Forum for Science, Industry and Business

Sponsored by:     3M 
Search our Site:

 

Fungus-enhanced plants popular with grasshoppers

06.08.2002


The prairie may appear to be a simple, rather plain scene at first glance. Gail Wilson knows better.



The tallgrass prairie teems with life. Fungi, plants and insects interact with each other in crucial ways scientists are trying to understand.

Wilson, a research associate in the Division of Biology at Kansas State University, David Hartnett, biology professor and director of the Konza Prairie Biological Station, and graduate student Abigail Kula, of Omaha, Neb., conducted a study showing that grasshoppers prefer plants with a fungal symbiosis. They are presenting the results of their study at the Ecological Society of America’s annual meeting this week in Tucson, Ariz.


Fungi called mycorrhizae live in the root systems of nearly all land-based plants. The fungus is not dangerous. In fact, it gives nutrients like phosphorus and nitrogen to the plant, while the plant feeds the fungus with life-giving carbon. The mutually beneficial relationship is called symbiosis. Plants in the tallgrass prairie will not grow without the fungus, which also help the plants live through drought and disease.

The researchers found that grasshoppers, which feed on plants, are more likely to be found on plants with mycorrhizal symbiosis. Wilson said grasshoppers may prefer those plants because they have more nutrients than plants without mycorrhizae. Mycorrhizal plants are also larger.

"Mycorrhizal plants are tolerant of damage and respond quickly to a moderate amount of grazing. We wanted to find out if grasshoppers favor mycorrhizal plants over plants without the symbiosis. The grasshoppers may prevent mycorrhizal plants from recovering if they cause more damage to these plants," Wilson said.

Wilson said the study brought prairie research closer to nature than previous studies, which have been conducted on single plant species. The K-State study was performed with a group of prairie plants grown together. The grasshoppers had the ability to choose between plant species and also between plants with and without the fungi.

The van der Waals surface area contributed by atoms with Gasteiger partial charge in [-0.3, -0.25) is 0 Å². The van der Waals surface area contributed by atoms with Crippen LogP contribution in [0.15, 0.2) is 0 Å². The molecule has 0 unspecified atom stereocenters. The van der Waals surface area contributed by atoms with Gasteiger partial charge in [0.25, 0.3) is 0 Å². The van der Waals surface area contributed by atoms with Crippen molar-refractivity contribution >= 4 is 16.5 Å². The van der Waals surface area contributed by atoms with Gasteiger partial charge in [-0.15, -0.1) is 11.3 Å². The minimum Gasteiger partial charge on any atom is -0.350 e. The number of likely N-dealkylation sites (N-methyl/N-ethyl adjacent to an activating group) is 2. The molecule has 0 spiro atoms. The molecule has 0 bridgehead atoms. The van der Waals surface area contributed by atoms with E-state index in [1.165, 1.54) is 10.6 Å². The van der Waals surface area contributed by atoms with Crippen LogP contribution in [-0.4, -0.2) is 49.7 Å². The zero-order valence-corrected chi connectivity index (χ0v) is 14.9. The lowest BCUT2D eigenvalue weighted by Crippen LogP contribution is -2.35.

"Other studies focus on one plant at a time. We focus on eight native tallgrass prairie plants," Kula said.

Though mycorrhizae are certainly not an endangered species, Wilson said scientists need to learn everything they can about this crucial part of the ecosystem.

All but 1 percent of America’s original tallgrass prairie has been destroyed. Ecologists trying to restore native grasslands may need to inoculate new plants with mycorrhizae. The fungus tends to be less abundant in agricultural sites, because the plants receive all the nutrients they need from fertilizers. But mycorrhizae might play a critical role in soil health that fertilizers do not.

"We’re not sure what eliminating the dependence of plants on the fungi does to the soil," Wilson said. "In sites where man has changed the soil, we’d like to know how critical mycorrhizae is."


###
The study was funded by a National Science Foundation grant

Gail Wilson | EurekAlert!

More articles from Ecology, The Environment and Conservation:

nachricht Dune ecosystem modelling
26.06.2017 | Albert-Ludwigs-Universität Freiburg im Breisgau

nachricht Understanding animal social networks can aid wildlife conservation
23.06.2017 | Leibniz-Institut für Gewässerökologie und Binnenfischerei (IGB)

All articles from Ecology, The Environment and Conservation >>>

The most recent press releases about innovation >>>

Die letzten 5 Focus-News des innovations-reports im Überblick: